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Rockefeller legacies intersect to do good work

This article first appeared in the Roaring Rock, a Rockefeller family newsletter.

The legacies of two family members separated by a generation and 1,500 miles converged earlier this year. The impact of Winthrop Rockefeller on his adopted state of Arkansas lives on through the work of the Winthrop Rockefeller Institute, located on what was part of Winthrop’s cattle farm atop Petit Jean Mountain. So, too, does the work of Laura Rockefeller Chasin live on through the organization she founded in Boston – Essential Partners.

These two organizations with two separate missions and in two different geographic locations came together accidentally around a common purpose, resulting in a new and wonderful partnership.

How did this happy accident occur? The Winthrop Rockefeller Institute convenes leaders, thinkers and practitioners to address issues and search for solutions that improve the lives of Arkansans and others. We do this by employing the Rockefeller ethic given to us by the example of both John D. Rockefeller Sr. and JDR Jr. of first framing the issue, then bringing the foremost expert(s) together with others who care about the issue, and structuring the conversation in a way where all voices are respectfully heard and solutions are sought.

The Institute’s mission naturally involves us in the work of civil discourse, so we were recently contacted by two state representatives whose districts had played one another in football. The game was played during the campaign phase of the 2016 presidential election, and because of inappropriate behavior by some of the adults involved, the evening resulted in ugly activities from both sides. The two legislators asked the Institute to guide the students and school/ community leaders through a civil discourse exercise to help students learn how to respect and understand the views of others, even though different from their own. As we began to frame the issue and design the program, we reached out to our partners at the Clinton School of Public Service. That is where we learned about Essential Partners (EP). The Clinton School told us that EP provided effective training in Reflective Structured Dialogue, a method that guides people through a safe and respectful process, to first turn inward and examine themselves, and then turn their focus to listening and understanding others, appreciating their similarities and differences. At the time, the Clinton School did not realize that EP was founded by Winthrop Rockefeller’s niece, Laura Chasin.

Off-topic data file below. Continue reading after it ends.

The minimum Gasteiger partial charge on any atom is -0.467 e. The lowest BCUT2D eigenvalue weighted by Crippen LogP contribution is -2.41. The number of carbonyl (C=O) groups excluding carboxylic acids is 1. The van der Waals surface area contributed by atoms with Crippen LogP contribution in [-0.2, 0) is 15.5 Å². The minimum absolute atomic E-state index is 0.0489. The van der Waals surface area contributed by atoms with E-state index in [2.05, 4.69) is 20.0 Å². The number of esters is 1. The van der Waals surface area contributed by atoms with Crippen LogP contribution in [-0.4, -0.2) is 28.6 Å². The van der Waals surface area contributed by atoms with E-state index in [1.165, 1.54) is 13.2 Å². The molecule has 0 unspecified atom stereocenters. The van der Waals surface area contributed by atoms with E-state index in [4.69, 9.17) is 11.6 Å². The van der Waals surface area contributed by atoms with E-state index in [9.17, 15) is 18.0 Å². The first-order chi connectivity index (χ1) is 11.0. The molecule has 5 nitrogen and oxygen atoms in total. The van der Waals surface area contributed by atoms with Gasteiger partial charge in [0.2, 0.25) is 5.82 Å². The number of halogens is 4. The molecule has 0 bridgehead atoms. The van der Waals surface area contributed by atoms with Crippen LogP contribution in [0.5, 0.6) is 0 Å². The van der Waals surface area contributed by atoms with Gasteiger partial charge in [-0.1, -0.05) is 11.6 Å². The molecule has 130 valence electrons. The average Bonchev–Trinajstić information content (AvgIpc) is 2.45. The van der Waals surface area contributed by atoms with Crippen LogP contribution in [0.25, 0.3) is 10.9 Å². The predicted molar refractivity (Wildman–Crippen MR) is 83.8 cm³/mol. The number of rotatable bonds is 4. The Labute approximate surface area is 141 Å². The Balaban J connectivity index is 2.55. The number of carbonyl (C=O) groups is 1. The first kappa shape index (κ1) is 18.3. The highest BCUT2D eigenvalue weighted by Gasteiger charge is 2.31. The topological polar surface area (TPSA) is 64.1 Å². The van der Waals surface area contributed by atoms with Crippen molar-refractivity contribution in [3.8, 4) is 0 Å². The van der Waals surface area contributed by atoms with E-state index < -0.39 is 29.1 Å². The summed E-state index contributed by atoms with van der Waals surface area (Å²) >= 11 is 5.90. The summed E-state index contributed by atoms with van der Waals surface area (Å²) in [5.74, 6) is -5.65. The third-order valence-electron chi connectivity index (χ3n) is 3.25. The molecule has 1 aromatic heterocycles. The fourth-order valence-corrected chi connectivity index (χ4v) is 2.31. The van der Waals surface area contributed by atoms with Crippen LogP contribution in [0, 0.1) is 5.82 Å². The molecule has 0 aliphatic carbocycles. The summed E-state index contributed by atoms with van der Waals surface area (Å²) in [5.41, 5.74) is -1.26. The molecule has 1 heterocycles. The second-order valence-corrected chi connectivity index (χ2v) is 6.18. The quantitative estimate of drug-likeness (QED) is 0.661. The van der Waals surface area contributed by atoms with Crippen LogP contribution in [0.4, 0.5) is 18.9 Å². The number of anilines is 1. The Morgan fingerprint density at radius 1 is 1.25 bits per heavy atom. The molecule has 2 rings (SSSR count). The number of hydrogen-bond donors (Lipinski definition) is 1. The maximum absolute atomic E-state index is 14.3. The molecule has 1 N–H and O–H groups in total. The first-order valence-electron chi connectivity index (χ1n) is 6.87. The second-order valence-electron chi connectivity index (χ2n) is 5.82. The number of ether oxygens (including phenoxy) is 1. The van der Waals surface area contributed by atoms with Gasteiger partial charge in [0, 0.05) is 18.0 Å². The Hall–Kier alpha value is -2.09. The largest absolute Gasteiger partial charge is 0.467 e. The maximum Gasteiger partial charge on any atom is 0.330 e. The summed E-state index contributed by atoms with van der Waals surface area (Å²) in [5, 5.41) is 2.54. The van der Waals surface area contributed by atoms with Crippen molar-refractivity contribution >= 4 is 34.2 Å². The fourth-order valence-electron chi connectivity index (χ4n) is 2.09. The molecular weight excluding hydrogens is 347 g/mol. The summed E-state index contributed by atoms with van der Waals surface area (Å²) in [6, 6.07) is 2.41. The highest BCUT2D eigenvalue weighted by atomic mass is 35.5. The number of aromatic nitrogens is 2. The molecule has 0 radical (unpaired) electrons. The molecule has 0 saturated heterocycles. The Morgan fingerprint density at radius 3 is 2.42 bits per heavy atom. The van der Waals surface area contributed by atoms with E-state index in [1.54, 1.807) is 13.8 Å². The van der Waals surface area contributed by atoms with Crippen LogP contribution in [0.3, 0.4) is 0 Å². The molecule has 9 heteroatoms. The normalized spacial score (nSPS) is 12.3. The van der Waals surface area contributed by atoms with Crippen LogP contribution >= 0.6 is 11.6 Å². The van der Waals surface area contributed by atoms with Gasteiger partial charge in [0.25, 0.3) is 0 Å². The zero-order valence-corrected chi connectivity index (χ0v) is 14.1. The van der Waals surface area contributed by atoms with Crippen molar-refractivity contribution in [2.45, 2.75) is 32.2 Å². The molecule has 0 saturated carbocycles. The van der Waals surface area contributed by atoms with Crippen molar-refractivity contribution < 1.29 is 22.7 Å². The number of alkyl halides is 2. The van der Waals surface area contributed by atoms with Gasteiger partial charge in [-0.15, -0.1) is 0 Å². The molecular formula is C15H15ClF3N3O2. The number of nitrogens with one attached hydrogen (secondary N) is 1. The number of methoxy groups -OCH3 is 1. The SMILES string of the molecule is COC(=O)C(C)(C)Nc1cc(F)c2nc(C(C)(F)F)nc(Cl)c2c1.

Coincidentally, one tidbit of Winthrop Rockefeller’s advice to his son, Win, in A Letter to My Son was to “Never be quick to blame others—turn first to an examination of yourself and your own shortcomings in your relations to them. Enjoy and understand others for the qualities that are good about them—not their faults.” Laura called this a “journey into the new,” providing a new way to engage people with whom we deeply disagree.

Since our early encounter, the Winthrop Rockefeller Institute has utilized what we learned from Robert “Bob” Stains, whose mentor was Laura Chasin, to successfully facilitate a conversation around the divisive herbicide dicamba for the Arkansas Department of Agriculture. The result of that conversation was new agricultural policy in Arkansas, and it has the potential to affect ag policy across the country. Likewise, Essential Partners encourages other clients by using the Institute’s example of employing reflective structured dialogue to help groups reach consensus on difficult issues. We have since learned that our founders shared other values and beliefs also. They both believed in rolling up their sleeves and working alongside those “doing the real work of making the world a better place.”

Bob Stains summed it up nicely by saying, “It is like a family song that is sung across generations or an underlying melody that informs and sustains the passionate commitment to changing the world in a way shown to us by both Winthrop and Laura and many other family members we’ve had the privilege to meet. That kind of music seems in such short supply today.” 

Both organizations and those with whom we serve remain forever grateful to Winthrop and Laura for their big ideas on human relations, reminding us what is possible and how people can connect across a big divide.

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